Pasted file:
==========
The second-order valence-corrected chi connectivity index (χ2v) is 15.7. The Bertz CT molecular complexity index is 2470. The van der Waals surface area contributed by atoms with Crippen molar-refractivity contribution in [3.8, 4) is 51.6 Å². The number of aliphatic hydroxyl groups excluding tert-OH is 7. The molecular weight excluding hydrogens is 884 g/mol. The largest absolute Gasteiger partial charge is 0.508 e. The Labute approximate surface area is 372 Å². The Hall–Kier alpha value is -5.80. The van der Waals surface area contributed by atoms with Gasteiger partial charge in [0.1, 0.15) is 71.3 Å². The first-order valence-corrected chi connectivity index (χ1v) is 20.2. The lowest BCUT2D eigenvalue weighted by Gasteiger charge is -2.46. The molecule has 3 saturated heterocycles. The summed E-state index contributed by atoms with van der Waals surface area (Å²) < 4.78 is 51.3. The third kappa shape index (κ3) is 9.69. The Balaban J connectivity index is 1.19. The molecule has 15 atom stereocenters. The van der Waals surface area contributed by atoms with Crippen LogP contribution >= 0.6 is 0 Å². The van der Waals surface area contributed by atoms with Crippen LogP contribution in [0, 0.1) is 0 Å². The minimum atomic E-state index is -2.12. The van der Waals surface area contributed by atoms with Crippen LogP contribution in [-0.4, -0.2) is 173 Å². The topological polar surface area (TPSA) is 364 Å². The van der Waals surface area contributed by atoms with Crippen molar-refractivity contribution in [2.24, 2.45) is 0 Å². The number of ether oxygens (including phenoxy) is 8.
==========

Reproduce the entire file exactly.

The second-order valence-corrected chi connectivity index (χ2v) is 15.7. The Bertz CT molecular complexity index is 2470. The van der Waals surface area contributed by atoms with Crippen molar-refractivity contribution in [3.8, 4) is 51.6 Å². The number of aliphatic hydroxyl groups excluding tert-OH is 7. The molecular weight excluding hydrogens is 884 g/mol. The largest absolute Gasteiger partial charge is 0.508 e. The Labute approximate surface area is 372 Å². The Hall–Kier alpha value is -5.80. The van der Waals surface area contributed by atoms with Gasteiger partial charge in [0.1, 0.15) is 71.3 Å². The first-order valence-corrected chi connectivity index (χ1v) is 20.2. The lowest BCUT2D eigenvalue weighted by Gasteiger charge is -2.46. The molecule has 3 saturated heterocycles. The summed E-state index contributed by atoms with van der Waals surface area (Å²) < 4.78 is 51.3. The third kappa shape index (κ3) is 9.69. The Balaban J connectivity index is 1.19. The molecule has 15 atom stereocenters. The van der Waals surface area contributed by atoms with Crippen LogP contribution >= 0.6 is 0 Å². The van der Waals surface area contributed by atoms with Crippen LogP contribution in [0, 0.1) is 0 Å². The minimum atomic E-state index is -2.12. The van der Waals surface area contributed by atoms with Crippen LogP contribution in [-0.4, -0.2) is 173 Å². The topological polar surface area (TPSA) is 364 Å². The van der Waals surface area contributed by atoms with Crippen molar-refractivity contribution in [2.24, 2.45) is 0 Å². The number of ether oxygens (including phenoxy) is 8.